Inhibition of Newcastle disease virus replication by RNA interference targeting the matrix protein gene in chicken embryo fibroblasts.
ABSTRACT Newcastle disease (ND) is an infectious viral disease of birds caused by the Newcastle disease virus (NDV), also known as avian paramyxovirus type 1 (AMPV-1), which leads to severe economic losses in the poultry industry worldwide. In this study, the application of RNA interference (RNAi) for inhibiting the replication of NDV in cell culture by targeting the viral matrix protein gene (M) is described. Two M-specific shRNA-expressing plasmid constructs, named pS(M641) and pS(M827), were evaluated for antiviral activity against the NDV strain NA-1 by cytopathic effects (CPE), virus titration and real-time RT-PCR. After 36h of infection, both pS(M641) and pS(M827) reduced virus titers by 79.4- and 31.6-fold, respectively, and they down-regulated mRNA expression levels of the matrix protein gene M by 94.6% and 84.8%, respectively, in chicken embryo fibroblast (CEF) cells, while only pS(M641) significantly decreased CPE, compared to the control group. These results indicated that the M gene 641 and 827 sites represent potential antiviral therapy targets, and RNAi targeting of the M gene could not only represent an effective treatment in Newcastle disease but also aid as a method for studying the replication of NDV.
Article: RNA interference targeting virion core protein ORF095 inhibits Goatpox virus replication in Vero cells.[show abstract] [hide abstract]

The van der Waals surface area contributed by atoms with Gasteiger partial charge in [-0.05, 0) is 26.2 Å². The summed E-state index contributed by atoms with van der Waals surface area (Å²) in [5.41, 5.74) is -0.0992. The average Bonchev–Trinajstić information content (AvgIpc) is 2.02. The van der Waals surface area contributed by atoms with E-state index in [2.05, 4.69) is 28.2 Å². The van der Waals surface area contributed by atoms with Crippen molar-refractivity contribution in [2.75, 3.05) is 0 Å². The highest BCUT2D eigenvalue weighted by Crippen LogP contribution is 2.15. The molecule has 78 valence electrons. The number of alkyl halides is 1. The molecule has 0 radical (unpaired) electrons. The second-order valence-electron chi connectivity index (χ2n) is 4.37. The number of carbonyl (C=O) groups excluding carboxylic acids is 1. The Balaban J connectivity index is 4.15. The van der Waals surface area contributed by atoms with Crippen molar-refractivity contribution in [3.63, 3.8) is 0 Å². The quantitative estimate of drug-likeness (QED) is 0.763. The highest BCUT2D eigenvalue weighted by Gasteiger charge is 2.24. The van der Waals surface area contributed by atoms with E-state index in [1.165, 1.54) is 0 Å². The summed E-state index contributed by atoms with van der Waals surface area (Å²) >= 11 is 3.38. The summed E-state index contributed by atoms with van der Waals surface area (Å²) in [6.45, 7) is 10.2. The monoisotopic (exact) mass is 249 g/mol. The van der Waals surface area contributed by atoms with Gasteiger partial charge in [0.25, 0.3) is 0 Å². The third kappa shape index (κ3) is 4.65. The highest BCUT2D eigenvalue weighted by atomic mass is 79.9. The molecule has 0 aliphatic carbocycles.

ABSTRACT: Goatpox is an economically important disease in goat and sheep-producing areas of the world. Many vaccine strategies developed to control the disease are not yet completely successful. Hairpin expression vectors have been used to induce gene silencing in a large number of studies on viruses. However, none of these studies has been attempted to study GTPV. In the interest of exploiting improved methods to control goat pox, it is participated that RNAi may provide effective protection against GTPV. In this study we show the suppression of Goatpox virus (GTPV) replication via knockdown of virion core protein using RNA interference. Four short interfering RNA (siRNA) sequences (siRNA-61, siRNA-70, siRNA-165 and siRNA-296) against a region of GTPV ORF095 were selected. Sense and antisense siRNA-encoding sequences separated by a hairpin loop sequence were designed as short hairpin RNA (shRNA) expression cassettes under the control of a human U6 promoter. ORF095 amplicon was generated using PCR, and then cloned into pEGFP-N1 vector, named as p095/EGFP. p095/EGFP and each of the siRNA expression cassettes (p61, p70, p165 and p296) were co-transfected into BHK-21 cells. Fluorescence detection, flow cytometric analysis, retro transcription PCR (RT-PCR) and real time PCR were used to check the efficiency of RNAi. The results showed that the ORF095-specific siRNA-70 effectively down-regulated the expression of ORF095. When Vero cells were transfected with shRNA expression vectors (p61/GFP, p70/GFP, p165/GFP and p296/GFP) and then infected with GTPV, GTPV-ORF095-70 was found to be the most effective inhibition site in decreasing cytopathic effect (CPE) induced by GTPV. The results presented here indicated that DNA-based siRNA could effectively inhibit the replication of GTPV (approximately 463. 5-fold reduction of viral titers) on Vero cells. This study demonstrates that vector-based shRNA methodology can effectively inhibit GTPV replication on Vero cells. Simultaneously, this work represents a strategy for controlling goatpox, potentially facilitating new experimental approaches in the analysis of both viral and cellular gene functions during of GTPV infection.Virology Journal 02/2012; 9:48. · 2.34 Impact Factor